Summary of the Geology of the Makran Coast
J.C. Harms, H.N. Cappel, D.C. Francis, T.J. Shackelford, 1983. "Summary of the Geology of the Makran Coast", Seismic Expression of Structural Styles: A Picture and Work Atlas. Volume 1–The Layered Earth, Volume 2–Tectonics Of Extensional Provinces, & Volume 3–Tectonics Of Compressional Provinces, A. W. Bally
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The following summary of the geology of the Makran coastal area is taken, with minor modification, from Harms and others (1982).
Makran comprises the southern part of Pakistan and Iran between Sonmiani Bay, near Karachi, and the Straits of Hormuz (Figure 1). The area consists of a great festoon of folded and faulted Tertiary sediments extending 800 km (497 mi) from the Las Bela fold belt on the east to the Oman Line on the west (Figure 2). These eastern and western boundaries separate Makran from older terranes with deformational styles and histories distinct from that of Makran (Farah and Dejong, 1979). To the east the Las Bela fold belt represents deformation associated with the collision of India with Asia whereas to the west the Zagros Mountains of Iran represent the convergence of the Arabian and Iranian plates. In both cases, blocks of continental crust have moved northward against other continental plates, closing former deep oceanic seaways. In contrast, along Makran, it appears that only oceanic crust has been subducted beneath a continental margin composed of small plates and complex ophiolite zones.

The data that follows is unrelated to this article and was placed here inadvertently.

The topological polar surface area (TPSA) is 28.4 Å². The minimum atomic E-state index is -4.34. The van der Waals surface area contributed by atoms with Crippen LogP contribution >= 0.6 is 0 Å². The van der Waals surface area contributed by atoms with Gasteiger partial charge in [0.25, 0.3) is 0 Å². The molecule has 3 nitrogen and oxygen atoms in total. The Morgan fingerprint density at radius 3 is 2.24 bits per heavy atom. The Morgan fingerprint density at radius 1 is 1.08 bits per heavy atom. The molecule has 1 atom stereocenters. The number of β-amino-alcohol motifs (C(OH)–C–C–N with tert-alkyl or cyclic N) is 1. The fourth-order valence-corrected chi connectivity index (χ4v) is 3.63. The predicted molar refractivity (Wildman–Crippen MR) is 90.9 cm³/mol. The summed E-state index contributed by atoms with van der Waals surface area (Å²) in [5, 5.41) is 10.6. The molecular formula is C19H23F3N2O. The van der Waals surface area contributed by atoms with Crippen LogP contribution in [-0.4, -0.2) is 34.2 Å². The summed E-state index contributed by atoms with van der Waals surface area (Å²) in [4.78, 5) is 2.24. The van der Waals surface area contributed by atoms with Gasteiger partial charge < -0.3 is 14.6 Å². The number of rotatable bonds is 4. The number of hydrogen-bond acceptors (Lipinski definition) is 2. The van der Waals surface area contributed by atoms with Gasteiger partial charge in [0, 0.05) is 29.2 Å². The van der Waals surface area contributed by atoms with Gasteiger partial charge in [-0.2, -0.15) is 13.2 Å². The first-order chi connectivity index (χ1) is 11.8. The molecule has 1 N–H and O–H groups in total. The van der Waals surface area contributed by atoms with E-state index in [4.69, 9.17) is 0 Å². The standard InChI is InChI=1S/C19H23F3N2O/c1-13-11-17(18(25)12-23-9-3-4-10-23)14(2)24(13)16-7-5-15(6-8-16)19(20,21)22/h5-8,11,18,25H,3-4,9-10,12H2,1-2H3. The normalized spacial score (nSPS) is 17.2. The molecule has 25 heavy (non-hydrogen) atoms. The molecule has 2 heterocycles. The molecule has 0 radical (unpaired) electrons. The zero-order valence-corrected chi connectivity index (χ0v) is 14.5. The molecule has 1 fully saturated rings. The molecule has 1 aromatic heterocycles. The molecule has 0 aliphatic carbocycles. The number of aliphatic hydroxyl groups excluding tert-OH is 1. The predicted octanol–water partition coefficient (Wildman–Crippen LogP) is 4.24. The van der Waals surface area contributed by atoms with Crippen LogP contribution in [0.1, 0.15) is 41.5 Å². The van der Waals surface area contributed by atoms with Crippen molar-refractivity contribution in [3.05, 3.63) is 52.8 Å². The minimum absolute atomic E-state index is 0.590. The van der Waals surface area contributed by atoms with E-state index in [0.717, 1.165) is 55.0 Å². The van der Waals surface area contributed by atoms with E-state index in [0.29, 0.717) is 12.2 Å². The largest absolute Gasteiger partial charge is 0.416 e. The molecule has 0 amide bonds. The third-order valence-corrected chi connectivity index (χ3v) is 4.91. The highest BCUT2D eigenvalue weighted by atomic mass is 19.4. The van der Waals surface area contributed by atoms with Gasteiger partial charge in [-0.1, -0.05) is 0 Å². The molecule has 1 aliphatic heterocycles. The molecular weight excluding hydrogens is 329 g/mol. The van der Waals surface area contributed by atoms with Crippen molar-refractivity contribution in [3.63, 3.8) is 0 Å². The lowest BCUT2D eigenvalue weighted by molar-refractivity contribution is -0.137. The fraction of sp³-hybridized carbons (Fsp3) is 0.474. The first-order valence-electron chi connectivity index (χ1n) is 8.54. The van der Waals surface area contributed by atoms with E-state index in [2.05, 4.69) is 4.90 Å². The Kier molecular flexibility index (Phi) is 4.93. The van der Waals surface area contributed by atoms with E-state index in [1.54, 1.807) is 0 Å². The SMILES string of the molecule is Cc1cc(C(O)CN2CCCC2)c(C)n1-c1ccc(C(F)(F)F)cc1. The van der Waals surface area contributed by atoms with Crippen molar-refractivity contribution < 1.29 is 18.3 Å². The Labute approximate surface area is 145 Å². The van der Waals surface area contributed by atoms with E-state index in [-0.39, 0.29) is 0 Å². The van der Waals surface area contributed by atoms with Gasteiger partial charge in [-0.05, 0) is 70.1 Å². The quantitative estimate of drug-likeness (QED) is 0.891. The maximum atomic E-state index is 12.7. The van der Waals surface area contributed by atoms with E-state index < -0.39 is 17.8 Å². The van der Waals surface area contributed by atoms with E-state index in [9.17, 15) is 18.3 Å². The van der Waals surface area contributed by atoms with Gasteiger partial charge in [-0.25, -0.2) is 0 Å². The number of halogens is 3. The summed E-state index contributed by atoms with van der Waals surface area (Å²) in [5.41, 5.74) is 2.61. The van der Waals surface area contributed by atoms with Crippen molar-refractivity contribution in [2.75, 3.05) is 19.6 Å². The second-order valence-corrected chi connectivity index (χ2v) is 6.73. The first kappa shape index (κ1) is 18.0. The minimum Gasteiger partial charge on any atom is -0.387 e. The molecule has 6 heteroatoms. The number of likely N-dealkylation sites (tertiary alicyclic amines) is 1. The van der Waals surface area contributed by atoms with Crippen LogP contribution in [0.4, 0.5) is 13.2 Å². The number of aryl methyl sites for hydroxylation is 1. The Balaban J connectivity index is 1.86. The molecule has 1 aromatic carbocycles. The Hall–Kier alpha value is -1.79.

Coastal Makran and the area to the north is an accretionary wedge of deformed sediments ranging in age from perhaps Late Cretaceous to Recent, piled up at an oceanic subduction margin. The structure and depositional setting has been compared to "a typical arc model" composed of upper-slope deposits followed by lower-slope and trench deposits, progressively deformed by continuing subduction (Farhoudi and Karig, 1977). However, as an arc-trench system, Makran is hardly typical; indeed it is perhaps largely anomalous in its characteristics, as pointed out by Jacob and Quittmeyer (1979). The arc-trench gap is on the order of 500 km (311 mi), far wider than most systems. A possible Benioff zone is only weakly developed; shallow focal mechanism solutions indicate instances of tension in the downgoing oceanic slab. Volcanic centers are few and widely spaced along the arc feature. Additionally, a very large part of the accretionary prism is exposed, and a significant volume of post-middle Miocene sediments are shallow shelf deposits, not trench and slope deposits as alleged by Farhoudi and Karig (1977).